Wreck fishing is the most spectacular branch of sea fishing and it provides anglers with the opportunity to consistently catch specimen fish. Reasonable catches are occasionally made from wrecks lying close to shore, but their accessibility can lead to overfishing and the numbers of fish living in them is drastically reduced. The best action is now found on sunken hulks lying more than 30 miles out, a distance which can only be reached in good weather conditions by skippers operating large, licensed charterboats.

Dominant wreck species

While many different species are found on wrecks, the sport is dominated by conger, ling, pollack, coalfish and bream, all of which fall into three distinct categories. Conger and ling are taken on heavyduty tackle and big baits are ledgered on the bottom. The pollack and coalfish fall to mediumweight gear, artificial and natural baits, between the wreckage and the surface, although the bottom 10 fathoms is usually the productive zone. Black and red bream are caught by using more sensitive tackle on baits dropped right into the wreckage.

Secret wreck marks

All charter skippers keep a record of the position of wrecks and jealously guard their whereabouts. Every year new wrecks are discovered by accident and as each is likely to be sheltering hundreds of fish, it is understandable that skippers prefer to keep such information to themselves. Some skippers go to great lengths to preserve the secrets of such a mark only visiting the place when no other vessel is in sight. They then keep a vigilant lookout during the time the boat is anchored over it, and should another charter boat be spotted they leave the area quickly.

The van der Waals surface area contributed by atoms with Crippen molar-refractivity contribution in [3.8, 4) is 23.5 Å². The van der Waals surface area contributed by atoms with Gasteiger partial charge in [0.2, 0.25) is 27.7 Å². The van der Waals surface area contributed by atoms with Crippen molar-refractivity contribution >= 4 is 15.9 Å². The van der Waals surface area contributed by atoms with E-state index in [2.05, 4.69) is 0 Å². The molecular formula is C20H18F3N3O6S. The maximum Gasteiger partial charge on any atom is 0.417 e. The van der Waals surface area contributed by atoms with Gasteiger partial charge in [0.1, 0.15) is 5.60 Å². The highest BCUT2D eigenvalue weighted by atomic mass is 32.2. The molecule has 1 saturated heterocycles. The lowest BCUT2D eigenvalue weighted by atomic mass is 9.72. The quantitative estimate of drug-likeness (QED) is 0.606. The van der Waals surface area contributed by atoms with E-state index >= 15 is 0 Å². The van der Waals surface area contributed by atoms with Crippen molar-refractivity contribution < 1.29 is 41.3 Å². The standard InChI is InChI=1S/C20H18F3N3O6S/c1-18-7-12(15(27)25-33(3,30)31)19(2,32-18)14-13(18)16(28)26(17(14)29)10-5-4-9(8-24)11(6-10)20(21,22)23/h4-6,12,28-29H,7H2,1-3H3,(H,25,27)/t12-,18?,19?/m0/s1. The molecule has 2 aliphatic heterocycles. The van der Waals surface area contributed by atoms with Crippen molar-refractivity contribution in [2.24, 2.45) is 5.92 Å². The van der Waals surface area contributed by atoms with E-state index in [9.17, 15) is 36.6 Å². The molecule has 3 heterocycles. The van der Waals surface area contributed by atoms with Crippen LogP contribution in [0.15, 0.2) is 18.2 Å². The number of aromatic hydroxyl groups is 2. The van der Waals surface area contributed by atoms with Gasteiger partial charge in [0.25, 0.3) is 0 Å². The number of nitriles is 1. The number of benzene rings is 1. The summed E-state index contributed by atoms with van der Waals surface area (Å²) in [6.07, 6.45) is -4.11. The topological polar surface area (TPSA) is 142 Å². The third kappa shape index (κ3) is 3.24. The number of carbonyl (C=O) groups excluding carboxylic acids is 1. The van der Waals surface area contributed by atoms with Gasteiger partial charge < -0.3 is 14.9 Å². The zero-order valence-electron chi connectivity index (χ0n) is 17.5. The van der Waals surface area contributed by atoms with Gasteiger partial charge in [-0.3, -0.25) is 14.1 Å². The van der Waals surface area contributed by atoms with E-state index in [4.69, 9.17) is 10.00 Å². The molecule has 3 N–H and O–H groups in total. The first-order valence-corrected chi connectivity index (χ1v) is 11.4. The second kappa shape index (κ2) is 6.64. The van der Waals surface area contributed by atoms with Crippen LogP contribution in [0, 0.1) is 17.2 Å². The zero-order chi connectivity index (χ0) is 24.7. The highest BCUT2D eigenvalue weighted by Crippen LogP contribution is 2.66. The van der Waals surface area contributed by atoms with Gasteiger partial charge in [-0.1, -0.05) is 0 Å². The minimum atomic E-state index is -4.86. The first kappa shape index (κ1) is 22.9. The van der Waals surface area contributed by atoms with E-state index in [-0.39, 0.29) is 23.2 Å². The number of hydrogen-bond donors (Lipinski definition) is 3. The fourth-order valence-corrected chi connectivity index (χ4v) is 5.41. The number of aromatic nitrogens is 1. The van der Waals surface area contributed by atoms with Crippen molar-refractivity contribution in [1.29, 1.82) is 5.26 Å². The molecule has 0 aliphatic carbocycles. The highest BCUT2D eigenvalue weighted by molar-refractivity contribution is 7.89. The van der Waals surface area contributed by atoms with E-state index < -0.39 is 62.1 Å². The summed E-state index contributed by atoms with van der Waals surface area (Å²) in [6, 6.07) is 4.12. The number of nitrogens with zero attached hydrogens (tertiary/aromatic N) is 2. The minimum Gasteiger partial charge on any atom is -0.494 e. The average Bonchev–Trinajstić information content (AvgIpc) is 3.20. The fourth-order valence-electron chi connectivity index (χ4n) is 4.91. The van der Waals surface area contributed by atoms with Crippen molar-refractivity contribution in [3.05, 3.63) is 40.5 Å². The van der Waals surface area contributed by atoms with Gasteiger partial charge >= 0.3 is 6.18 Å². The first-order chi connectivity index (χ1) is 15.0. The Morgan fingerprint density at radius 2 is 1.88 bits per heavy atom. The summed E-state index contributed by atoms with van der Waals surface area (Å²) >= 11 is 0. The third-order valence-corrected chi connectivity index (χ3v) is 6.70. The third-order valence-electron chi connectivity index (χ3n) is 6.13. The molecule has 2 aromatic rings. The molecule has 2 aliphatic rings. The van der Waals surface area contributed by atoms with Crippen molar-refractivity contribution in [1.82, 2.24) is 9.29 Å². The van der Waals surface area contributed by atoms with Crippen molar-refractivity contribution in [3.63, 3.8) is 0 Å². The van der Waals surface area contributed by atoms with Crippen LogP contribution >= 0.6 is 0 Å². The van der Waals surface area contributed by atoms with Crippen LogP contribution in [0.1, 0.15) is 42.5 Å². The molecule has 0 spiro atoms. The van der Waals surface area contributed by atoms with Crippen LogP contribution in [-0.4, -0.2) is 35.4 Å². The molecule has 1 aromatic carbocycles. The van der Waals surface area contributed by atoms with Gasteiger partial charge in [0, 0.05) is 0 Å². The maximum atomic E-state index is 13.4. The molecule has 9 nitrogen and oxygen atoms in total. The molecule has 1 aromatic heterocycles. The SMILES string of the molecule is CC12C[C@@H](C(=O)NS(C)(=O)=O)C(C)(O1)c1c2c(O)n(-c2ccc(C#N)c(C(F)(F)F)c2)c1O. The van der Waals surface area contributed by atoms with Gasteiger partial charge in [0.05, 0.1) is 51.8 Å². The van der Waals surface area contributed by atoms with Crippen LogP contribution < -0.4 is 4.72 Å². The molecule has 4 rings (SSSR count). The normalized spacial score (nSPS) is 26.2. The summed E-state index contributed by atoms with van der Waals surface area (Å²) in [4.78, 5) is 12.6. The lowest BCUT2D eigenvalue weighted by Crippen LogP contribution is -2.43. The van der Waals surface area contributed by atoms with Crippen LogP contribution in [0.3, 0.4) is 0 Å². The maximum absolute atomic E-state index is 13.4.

Pollack and coalfish

Wrecking for pollack and coal fish is tremendous fun. Both species are grand fighters and the linestripping plunge of even a 15 lb pollack is one of the most thrilling experiences in sea fishing. During the summer, most are caught on mediumweight tackle from anchored boats. The boom effectively keeps the trace from tangling with the’ reel line during its long journey to the bottom. It is then steadily retrieved until the bait or artificial eel is taken. At this point the fish will make its characteristic plunge, and line must be given out again or it will certainly break.

Tough on man and tackle

It is tough on equipment, too, as many wouldbe record breakers have found to their cost, when a rod has cracked under the strain, or a multiplier has jammed.